Another merchant cannot come in to fill a need if they cannot get their foot in the door, so to speak.

This is why we have unfair practice laws. Not all businesses are honest, or operate fairly. An interesting game to play sometimes in a debate is to do a simple word substitution and see how it affects your argument. Try replacing the word "Wal-Mart" in some of these posts with "Enron" and see how that changes what you think.

To combat this we need yet another union, a consumers' union. When Wal-Mart moves in and tries to break the local merchants with extra low prices the consumers would still buy at Wal-Mart but would use some of the money saved to keep the local merchants in business. That way Wal-Mart would have the choice of competing fairly, going away, or continuing to operate at a loss.

If public were organized and informed then they wouldn't need fair business laws.

Nice thought, but you're dependent on the altruism of the consumer. In a tight recovery economy like our is now, you stretch your dollars to the limit. Communities and business leaders might argue about fair pricing, but the (wo)man throwing money and plastic on the counter follows the almighty dollar as far as it will lead them.

Chuck
2005-Feb-16, 03:39 PM
Today's consumers probably couldn't pull it off. It would require that people look at the big picture and be willing to plan ahead, and not just grab for the cheapest product on the shelf at the moment. We don't have such people now.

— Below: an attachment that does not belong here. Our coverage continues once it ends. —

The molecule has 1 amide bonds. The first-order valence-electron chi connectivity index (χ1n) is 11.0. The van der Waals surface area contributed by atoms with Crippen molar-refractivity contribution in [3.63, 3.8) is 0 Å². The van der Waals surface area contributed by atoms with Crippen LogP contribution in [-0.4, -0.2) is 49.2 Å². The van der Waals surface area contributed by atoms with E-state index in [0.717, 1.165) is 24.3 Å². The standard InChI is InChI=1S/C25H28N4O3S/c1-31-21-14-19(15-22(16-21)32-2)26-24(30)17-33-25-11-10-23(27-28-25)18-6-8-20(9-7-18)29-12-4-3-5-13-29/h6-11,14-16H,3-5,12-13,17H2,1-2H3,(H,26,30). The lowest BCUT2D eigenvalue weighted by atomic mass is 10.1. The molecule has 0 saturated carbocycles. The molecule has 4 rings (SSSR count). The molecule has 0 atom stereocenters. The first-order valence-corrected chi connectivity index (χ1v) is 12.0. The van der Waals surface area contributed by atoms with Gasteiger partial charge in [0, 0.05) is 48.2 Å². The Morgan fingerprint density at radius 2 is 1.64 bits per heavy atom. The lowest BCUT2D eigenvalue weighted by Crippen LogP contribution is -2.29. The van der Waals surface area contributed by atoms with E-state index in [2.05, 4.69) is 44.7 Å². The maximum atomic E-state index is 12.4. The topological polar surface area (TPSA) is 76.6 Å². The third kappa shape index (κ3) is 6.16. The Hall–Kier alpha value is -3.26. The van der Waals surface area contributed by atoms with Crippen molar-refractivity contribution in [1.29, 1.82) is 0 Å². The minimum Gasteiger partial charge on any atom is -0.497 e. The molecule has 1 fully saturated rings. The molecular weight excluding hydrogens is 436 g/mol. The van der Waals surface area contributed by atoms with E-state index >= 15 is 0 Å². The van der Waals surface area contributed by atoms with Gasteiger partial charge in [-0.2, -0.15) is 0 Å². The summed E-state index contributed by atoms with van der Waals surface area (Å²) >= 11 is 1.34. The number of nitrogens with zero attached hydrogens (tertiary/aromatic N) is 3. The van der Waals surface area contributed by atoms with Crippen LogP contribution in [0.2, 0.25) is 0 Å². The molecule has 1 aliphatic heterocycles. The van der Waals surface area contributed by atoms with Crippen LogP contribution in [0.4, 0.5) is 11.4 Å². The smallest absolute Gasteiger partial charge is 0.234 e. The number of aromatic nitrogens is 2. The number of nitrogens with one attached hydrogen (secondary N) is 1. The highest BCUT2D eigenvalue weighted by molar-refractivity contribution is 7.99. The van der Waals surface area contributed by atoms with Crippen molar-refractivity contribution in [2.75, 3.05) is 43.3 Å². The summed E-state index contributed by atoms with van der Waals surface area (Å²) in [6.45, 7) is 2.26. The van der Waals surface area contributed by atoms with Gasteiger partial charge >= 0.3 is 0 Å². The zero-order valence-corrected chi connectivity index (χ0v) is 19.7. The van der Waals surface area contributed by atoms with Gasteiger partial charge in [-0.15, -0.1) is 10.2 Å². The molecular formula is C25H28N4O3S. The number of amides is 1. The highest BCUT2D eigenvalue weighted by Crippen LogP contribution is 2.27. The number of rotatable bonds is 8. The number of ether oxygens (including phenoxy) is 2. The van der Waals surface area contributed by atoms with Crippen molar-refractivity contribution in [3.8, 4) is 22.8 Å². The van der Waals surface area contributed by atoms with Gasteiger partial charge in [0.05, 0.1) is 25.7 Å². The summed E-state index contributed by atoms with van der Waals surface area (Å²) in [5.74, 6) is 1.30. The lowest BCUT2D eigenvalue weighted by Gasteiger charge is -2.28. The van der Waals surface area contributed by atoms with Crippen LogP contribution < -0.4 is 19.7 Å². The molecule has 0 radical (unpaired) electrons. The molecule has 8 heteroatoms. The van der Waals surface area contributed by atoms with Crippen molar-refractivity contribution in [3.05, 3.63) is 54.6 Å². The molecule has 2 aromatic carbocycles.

SciFi Chick
2005-Feb-16, 03:55 PM
Today's consumers probably couldn't pull it off. It would require that people look at the big picture and be willing to plan ahead, and not just grab for the cheapest product on the shelf at the moment. We don't have such people now.

A lot of people don't have a choice about that.

Chuck
2005-Feb-16, 04:23 PM
That's why it's necessary to organize. With a union subsidizing individual merchants, Wal-Mart can't put them out of business and then raise prices. It would have to keep prices low. With no organization, the consumers don't make decisions that benefit them in the long run.

Doodler
2005-Feb-16, 04:34 PM
Today's consumers probably couldn't pull it off. It would require that people look at the big picture and be willing to plan ahead, and not just grab for the cheapest product on the shelf at the moment. We don't have such people now.